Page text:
It has been a busy couple of weeks for the healthcare and consumer strategic marketing specialist Cello Group.
But while its successful £15mln fundraise hogged the headlines (along with the significant acquisition it funded) some other developments appear to have passed with little fanfare.
One particular development of note is Cello Pulsar, a social media analytics tool that has, according to the experts, the potential to be a real winner.
“In the right hands, social media data can inform, direct and optimise marketing campaigns,” said Guy Hewitt of City broker finnCap.
Pulsar, coupled with the company’s eVillage online community and its TriggerHub tool, mean Cello ought to be deemed as much a technology specialist as a services business.
finnCap’s Hewitt says the company has been given little credit for its innovations, pointing out that, on price-to-earnings basis, the shares currently trade at a 35% discount to the sector.
“Cello is increasingly leveraging the expertise within the group by developing technology-backed products,” said the analyst.
“This, in our view, significantly increases the potential for profitable growth and the value of the shares.”
Earlier this month Cello outlined plans to raise £15mln through a placing – cash it will use to acquire Defined Health, an adviser to big pharma companies.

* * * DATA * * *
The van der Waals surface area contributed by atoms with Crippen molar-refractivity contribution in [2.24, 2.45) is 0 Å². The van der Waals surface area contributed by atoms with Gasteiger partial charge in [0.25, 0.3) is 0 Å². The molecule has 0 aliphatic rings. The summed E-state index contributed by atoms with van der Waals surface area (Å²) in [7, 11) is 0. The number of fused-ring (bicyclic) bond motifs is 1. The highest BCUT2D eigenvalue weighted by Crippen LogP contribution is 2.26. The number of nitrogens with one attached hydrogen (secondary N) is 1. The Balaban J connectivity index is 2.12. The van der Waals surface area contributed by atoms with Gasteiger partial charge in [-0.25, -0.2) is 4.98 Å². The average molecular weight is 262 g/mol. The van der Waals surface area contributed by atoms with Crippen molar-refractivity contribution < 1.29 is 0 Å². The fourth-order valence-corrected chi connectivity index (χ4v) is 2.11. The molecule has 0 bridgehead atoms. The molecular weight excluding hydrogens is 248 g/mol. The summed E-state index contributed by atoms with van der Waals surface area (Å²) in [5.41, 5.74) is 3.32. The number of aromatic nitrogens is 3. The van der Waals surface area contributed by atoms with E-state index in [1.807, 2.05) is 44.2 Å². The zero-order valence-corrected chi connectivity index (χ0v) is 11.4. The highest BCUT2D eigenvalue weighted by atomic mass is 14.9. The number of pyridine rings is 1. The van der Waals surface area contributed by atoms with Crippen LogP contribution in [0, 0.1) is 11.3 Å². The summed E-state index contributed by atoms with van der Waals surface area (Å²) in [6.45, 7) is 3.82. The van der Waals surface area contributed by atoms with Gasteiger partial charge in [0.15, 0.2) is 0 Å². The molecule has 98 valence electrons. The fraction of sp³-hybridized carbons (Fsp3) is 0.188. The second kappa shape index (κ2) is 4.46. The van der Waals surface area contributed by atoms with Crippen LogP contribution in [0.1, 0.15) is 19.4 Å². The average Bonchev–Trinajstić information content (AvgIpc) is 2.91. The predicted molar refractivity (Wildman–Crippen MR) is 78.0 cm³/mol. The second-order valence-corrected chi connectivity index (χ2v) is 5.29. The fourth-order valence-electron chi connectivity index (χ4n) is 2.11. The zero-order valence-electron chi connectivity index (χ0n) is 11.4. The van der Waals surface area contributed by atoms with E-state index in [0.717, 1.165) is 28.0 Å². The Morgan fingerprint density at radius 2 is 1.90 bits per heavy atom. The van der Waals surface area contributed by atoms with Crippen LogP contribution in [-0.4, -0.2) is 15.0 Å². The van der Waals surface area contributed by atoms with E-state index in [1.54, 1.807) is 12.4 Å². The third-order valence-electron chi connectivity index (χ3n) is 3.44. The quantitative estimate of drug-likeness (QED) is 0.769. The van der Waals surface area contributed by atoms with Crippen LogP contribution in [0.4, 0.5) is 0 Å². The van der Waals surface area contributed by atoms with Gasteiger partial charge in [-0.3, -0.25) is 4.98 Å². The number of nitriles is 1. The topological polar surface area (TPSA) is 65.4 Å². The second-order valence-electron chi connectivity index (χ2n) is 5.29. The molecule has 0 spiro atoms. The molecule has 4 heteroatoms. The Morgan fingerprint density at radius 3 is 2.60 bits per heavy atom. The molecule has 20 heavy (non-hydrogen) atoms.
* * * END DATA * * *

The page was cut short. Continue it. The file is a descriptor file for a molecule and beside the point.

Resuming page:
It will pay up to £12mln in three separate tranches in a deal that should accelerate the Cello Health division’s push the biotech sector.
Cello has two legs to its business. Health provides expertise, processes, intellectual property and market knowledge spanning the pharmaceutical, biotechnology, diagnostics, healthcare equipment and consumer health sectors.
If you want to know what’s going on in a particular area of the pharma business, Cello Heath’s database should be able to fill you in.
The division is split primarily between the UK and US and included on its client roster are some of the biggest names in the pharmaceuticals and biotechnology industries.
Cello Signal, meanwhile, provides “web-centred marketing solutions for big corporates” in the technology, gaming, retail, consumer goods and charities sectors.
Its goal is to “humanise” brands. In other words, to make you realise that even faceless corporate behemoths are actually run by real people.